Brian: I thought he who is without sin can cast the first Prius.
- Continuity Nod: Stewie misprounounces Whil Wheaton's name as Whil Hwheaton, similar to how he would emphasize the 'h' in "Cool Whip" in "Barely Legal".
- Demonization: Christianity
- Downer Ending: For Meg and Stewie.
- Godwin's Law: When word gets out that Brian is an athiest, his image appears on the news with the caption "Worse Than Hitler!".
- Mayor West goes on to claim that being an atheist is worse than being a terrorist, because "terrorists at least believe in God."
- Irony: Stewie got fed up by the Star Trek fans at the convention asking unrelated questions about Star Trek. What is the first thing he does when he kidnaps the whole cast? Ask unrelated questions about Star Trek.
- It's Pronounced Tro-PAY: "Hwil Hweaton"!
- Jerkass: Meg for publicly shaming Brian. Brian's attitude for some. Peter also acts like one, although this is par for the course for him.
- Jerkass Has a Point: Brian's speech to Meg at the end.
- Subjective standpoint on that, especially if you're religious. He basically told Meg there is no God by making her believe that a loving God wouldn't make her a Butt-Monkey. When you consider that in the beginning of the show, she was a relatively normal teenager with loving and supportive parents, well...
- Actually it's sort of averted really, especially when you consider one of the points in his speech is that God can't be real because Meg who in spite of having a "hot mom" she looks like her dad. Even though Meg doesn't really look anything like Peter nor is she really that fat. In fact her ugliest is pretty much an informed flaw and Lois "hotness" is pretty much informed too. Which makes alot of the points he made look really flimsy and insensitive.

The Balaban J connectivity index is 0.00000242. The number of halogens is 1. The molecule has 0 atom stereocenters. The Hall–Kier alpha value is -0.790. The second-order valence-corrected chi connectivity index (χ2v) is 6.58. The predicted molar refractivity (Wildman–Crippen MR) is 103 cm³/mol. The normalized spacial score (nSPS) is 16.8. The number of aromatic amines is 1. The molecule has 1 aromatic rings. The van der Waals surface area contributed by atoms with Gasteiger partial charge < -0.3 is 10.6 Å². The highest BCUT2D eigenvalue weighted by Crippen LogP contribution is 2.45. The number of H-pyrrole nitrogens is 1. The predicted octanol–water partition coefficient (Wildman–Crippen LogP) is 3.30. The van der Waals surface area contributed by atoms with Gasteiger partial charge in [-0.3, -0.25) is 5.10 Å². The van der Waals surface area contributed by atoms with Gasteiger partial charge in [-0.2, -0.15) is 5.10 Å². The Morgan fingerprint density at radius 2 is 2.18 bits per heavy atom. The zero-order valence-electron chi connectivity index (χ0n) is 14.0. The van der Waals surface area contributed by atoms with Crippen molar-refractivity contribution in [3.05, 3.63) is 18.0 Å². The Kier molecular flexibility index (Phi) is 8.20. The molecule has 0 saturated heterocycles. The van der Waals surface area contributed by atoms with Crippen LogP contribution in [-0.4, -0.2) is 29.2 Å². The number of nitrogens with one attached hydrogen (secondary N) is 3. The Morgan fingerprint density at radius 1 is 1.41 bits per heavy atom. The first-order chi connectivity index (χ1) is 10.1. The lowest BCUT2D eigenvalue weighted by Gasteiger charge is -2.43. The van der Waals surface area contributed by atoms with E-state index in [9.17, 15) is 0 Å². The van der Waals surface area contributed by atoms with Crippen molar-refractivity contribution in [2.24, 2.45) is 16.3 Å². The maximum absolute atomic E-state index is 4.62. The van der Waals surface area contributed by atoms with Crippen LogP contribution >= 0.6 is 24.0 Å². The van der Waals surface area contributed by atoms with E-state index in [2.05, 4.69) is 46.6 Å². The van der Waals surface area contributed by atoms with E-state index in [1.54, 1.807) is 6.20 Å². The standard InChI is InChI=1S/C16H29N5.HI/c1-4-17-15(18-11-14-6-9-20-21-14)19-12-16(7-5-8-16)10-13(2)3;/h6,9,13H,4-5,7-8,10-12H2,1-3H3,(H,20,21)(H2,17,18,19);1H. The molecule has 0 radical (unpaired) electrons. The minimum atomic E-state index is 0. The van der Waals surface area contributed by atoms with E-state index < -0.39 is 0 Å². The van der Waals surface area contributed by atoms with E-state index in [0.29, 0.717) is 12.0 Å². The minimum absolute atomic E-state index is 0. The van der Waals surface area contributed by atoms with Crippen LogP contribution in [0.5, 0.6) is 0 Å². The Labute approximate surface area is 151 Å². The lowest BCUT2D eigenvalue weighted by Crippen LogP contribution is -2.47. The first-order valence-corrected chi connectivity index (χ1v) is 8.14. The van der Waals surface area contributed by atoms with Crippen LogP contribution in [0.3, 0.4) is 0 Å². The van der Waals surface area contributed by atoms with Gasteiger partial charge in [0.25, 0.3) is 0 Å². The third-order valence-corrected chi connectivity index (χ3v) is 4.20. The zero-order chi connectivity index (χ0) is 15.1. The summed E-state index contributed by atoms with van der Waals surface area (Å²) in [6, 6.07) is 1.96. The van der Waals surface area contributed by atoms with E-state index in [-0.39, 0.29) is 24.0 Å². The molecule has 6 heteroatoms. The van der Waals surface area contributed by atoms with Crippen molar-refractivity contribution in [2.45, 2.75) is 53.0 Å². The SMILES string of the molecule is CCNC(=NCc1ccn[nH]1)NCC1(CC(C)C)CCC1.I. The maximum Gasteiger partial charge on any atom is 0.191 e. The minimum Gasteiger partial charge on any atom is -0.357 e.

- Kick the Dog: Meg makes the public hate Brian. Brian ends up retaliating by telling Meg that God doesn't exist with shallow points.
- More Than Mind Control: All it took was being bedridden with the mumps and stuck watching television with only one channel to convert the already-often-abused Meg into a born-again Christian.
- My God, What Have I Done?: Meg, at the end of the episode.
- "The Reason You Suck" Speech: Brian to Meg, although more about her beliefs than about Meg herself.
Brian: Okay, fine, then let me just ask you this. If there were a God, would He have put you here on Earth with a flat chest and a fat ass?
Meg: I'm...made in His image.
Brian: Really? Would He give you a smoking hot mom like Lois and have you grow up looking like Peter?
Brian: And what kind of God would put you in a house where no one respects and cares about you, not even enough to give you a damn mumps shot?!
- At the end, the TNG cast manages to piss off Stewie to the point where, as he's about to beam them back, he dishes one out to them.
"This... was.... exhausting. This whole experience.... was absolutely.... exhasusting! You people have ruined Star Trek: The Next Generation
for me. You are absolutely the most insufferable group of jackasses that I have ever had the misfortune of spending an extended period of time with. I hope you all FUCKING die!"
- Take That!: A massive one towards religion(and Kirk Cameron by proxy), YMMV on whether the episode was too mean-spirited or not.
- Tempting Fate:
Brian: Okay, this is the 21st century, people are tolerant. What's the worst that can happen?
(brick gets throwh through the window)
Brian: Probably just a random act of violence.
(car gets thrown to the wall)
- Trailers Always Lie: Most episode summaries in cable and TV guides and promos play up the whole "Stewie hangs out with the Star Trek: TNG cast" story. The story is important for featuring an array of guest stars, but it's not the titular plot and not pictured on the page for the episode.
- Writer on Board: The episode has been criticized for being a soapbox for Seth MacFarlane to preach atheism, but if you listen to the DVD commentary, MacFarlane and the other writers (some of which are religious or had a religious upbringing, but aren't as devout) were actually trying to be as even-handed as they could with the whole religion vs. atheism argument, but do regret that they came off a little heavy-handed. As for regretting making the episode, they really don't, contrary to what's been heard, if only for the fact that they got to reunite and work with the cast of Star Trek: The Next Generation.